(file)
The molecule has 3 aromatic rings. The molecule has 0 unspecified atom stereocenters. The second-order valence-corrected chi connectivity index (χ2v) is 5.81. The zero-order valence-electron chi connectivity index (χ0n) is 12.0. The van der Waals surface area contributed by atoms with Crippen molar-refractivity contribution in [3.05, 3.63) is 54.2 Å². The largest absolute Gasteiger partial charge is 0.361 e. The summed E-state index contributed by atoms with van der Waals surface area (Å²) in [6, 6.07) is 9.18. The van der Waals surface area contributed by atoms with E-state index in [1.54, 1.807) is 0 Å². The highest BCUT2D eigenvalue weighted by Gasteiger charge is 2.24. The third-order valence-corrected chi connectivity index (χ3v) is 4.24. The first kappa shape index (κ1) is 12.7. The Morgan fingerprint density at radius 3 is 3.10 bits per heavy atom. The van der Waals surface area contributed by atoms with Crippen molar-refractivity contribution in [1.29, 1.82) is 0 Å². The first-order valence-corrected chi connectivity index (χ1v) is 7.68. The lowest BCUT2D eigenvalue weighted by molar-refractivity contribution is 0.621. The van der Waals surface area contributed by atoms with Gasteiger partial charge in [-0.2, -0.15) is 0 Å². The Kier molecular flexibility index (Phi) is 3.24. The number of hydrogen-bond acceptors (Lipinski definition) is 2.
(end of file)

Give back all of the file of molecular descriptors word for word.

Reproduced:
The molecule has 3 aromatic rings. The molecule has 0 unspecified atom stereocenters. The second-order valence-corrected chi connectivity index (χ2v) is 5.81. The zero-order valence-electron chi connectivity index (χ0n) is 12.0. The van der Waals surface area contributed by atoms with Crippen molar-refractivity contribution in [3.05, 3.63) is 54.2 Å². The largest absolute Gasteiger partial charge is 0.361 e. The summed E-state index contributed by atoms with van der Waals surface area (Å²) in [6, 6.07) is 9.18. The van der Waals surface area contributed by atoms with E-state index in [1.54, 1.807) is 0 Å². The highest BCUT2D eigenvalue weighted by Gasteiger charge is 2.24. The third-order valence-corrected chi connectivity index (χ3v) is 4.24. The first kappa shape index (κ1) is 12.7. The Morgan fingerprint density at radius 3 is 3.10 bits per heavy atom. The van der Waals surface area contributed by atoms with Crippen molar-refractivity contribution in [1.29, 1.82) is 0 Å². The first-order valence-corrected chi connectivity index (χ1v) is 7.68. The lowest BCUT2D eigenvalue weighted by molar-refractivity contribution is 0.621. The van der Waals surface area contributed by atoms with Gasteiger partial charge in [-0.2, -0.15) is 0 Å². The Kier molecular flexibility index (Phi) is 3.24. The number of hydrogen-bond acceptors (Lipinski definition) is 2.